In 1326, Ibn Battuta completed his first pilgrimage to Mecca. But instead of returning home, he decided to see as many parts of Dar al-Islam as possible, vowing never to travel the same road twice. In the end, he traveled more than 75,000 miles, down the east coast of Africa and across Asia to China. In 1333, Ibn Battuta arrived in India after traveling through much of west Asia. Here too, he was well-received by the sultan of India. The sultan honored him with feasts and gifts and gave him an important position as grand judge of the capital. After seven years in India, the sultan appointed the traveler as ambassador to China.
Even this famed traveler was greatly impressed by China: “China is the safest, best regulated of countries for a traveler. A man may go by himself on a nine-month journey, carrying with him a large sum of money, without any fear. Silk is used for clothing even by poor monks and beggars. Its porcelains are the finest of all makes of pottery and its hens are bigger than geese in our country.”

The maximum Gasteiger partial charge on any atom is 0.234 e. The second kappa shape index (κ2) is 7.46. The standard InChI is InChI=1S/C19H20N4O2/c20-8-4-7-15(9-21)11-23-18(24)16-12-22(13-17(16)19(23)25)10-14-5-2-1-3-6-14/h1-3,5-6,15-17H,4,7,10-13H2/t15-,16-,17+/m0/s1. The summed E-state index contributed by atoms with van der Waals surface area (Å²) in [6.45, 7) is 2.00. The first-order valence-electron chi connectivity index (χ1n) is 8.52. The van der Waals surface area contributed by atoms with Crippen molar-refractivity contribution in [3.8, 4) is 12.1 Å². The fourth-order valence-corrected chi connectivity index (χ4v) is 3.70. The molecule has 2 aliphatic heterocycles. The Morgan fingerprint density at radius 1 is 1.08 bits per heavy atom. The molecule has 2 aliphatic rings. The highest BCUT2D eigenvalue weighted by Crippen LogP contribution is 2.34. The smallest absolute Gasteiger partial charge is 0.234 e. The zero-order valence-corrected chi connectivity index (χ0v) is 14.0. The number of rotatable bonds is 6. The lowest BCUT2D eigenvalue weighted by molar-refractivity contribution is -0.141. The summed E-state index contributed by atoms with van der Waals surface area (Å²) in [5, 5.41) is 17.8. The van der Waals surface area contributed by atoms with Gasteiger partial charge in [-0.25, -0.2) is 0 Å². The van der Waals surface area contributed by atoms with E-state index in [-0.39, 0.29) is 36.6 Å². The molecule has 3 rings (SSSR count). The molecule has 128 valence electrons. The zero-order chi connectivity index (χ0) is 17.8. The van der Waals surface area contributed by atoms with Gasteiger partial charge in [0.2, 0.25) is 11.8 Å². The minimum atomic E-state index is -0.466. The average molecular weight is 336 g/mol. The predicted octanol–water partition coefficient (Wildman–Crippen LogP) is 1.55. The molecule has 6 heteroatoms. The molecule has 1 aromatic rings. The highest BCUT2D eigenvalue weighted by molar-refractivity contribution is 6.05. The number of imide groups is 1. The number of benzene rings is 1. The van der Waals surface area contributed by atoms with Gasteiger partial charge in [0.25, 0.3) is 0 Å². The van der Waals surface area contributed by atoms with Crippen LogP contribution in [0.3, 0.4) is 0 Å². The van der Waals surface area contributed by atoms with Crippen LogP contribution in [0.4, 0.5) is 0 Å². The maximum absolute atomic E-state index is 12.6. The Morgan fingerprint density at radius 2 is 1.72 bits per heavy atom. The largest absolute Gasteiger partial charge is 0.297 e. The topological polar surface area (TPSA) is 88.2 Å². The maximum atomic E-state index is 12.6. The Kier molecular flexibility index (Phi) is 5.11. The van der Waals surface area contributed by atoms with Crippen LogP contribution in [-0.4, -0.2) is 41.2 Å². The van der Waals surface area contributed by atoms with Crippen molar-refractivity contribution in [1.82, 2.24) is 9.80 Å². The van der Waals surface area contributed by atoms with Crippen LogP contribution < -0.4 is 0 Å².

He was surprised by the well-established Muslim community he found in China’s ports. China’s first mosque was built 350 years before his arrival. Muslim merchants had come to live permanently in China to manage the far end of their trade businesses. They had grown wealthy, built mosques and developed into a thriving community.
After achieving his mission in China, Ibn Battuta returned home to Tunisia, stopping in Mecca and many other places along the way. He finally settled, after 29 years of traveling, into life of a respected judge. He continued to travel throughout the western Muslim world. Everywhere he went, rulers of all ethnicities welcomed him as one learned in Islam and who had seen the furthest ends of the Muslim world.